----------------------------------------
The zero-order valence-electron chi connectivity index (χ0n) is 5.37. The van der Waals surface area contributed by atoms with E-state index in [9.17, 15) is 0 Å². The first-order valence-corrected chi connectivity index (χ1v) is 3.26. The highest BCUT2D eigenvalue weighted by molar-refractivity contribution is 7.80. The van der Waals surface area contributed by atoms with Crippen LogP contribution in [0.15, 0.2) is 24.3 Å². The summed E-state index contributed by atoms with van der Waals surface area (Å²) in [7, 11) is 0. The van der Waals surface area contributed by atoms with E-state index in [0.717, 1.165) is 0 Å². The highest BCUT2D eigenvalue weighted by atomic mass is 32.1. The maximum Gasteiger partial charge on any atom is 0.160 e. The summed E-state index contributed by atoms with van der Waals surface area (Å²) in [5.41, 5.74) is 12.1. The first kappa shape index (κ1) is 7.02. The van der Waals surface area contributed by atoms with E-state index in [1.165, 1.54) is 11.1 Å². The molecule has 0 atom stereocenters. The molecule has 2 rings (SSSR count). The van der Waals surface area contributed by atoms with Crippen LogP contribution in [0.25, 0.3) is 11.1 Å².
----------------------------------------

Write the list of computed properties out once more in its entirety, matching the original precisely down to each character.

The zero-order valence-electron chi connectivity index (χ0n) is 5.37. The van der Waals surface area contributed by atoms with E-state index in [9.17, 15) is 0 Å². The first-order valence-corrected chi connectivity index (χ1v) is 3.26. The highest BCUT2D eigenvalue weighted by molar-refractivity contribution is 7.80. The van der Waals surface area contributed by atoms with Crippen LogP contribution in [0.15, 0.2) is 24.3 Å². The summed E-state index contributed by atoms with van der Waals surface area (Å²) in [7, 11) is 0. The van der Waals surface area contributed by atoms with E-state index in [0.717, 1.165) is 0 Å². The highest BCUT2D eigenvalue weighted by atomic mass is 32.1. The maximum Gasteiger partial charge on any atom is 0.160 e. The summed E-state index contributed by atoms with van der Waals surface area (Å²) in [5.41, 5.74) is 12.1. The first kappa shape index (κ1) is 7.02. The van der Waals surface area contributed by atoms with E-state index in [1.165, 1.54) is 11.1 Å². The molecule has 0 atom stereocenters. The molecule has 2 rings (SSSR count). The van der Waals surface area contributed by atoms with Crippen LogP contribution in [0.25, 0.3) is 11.1 Å².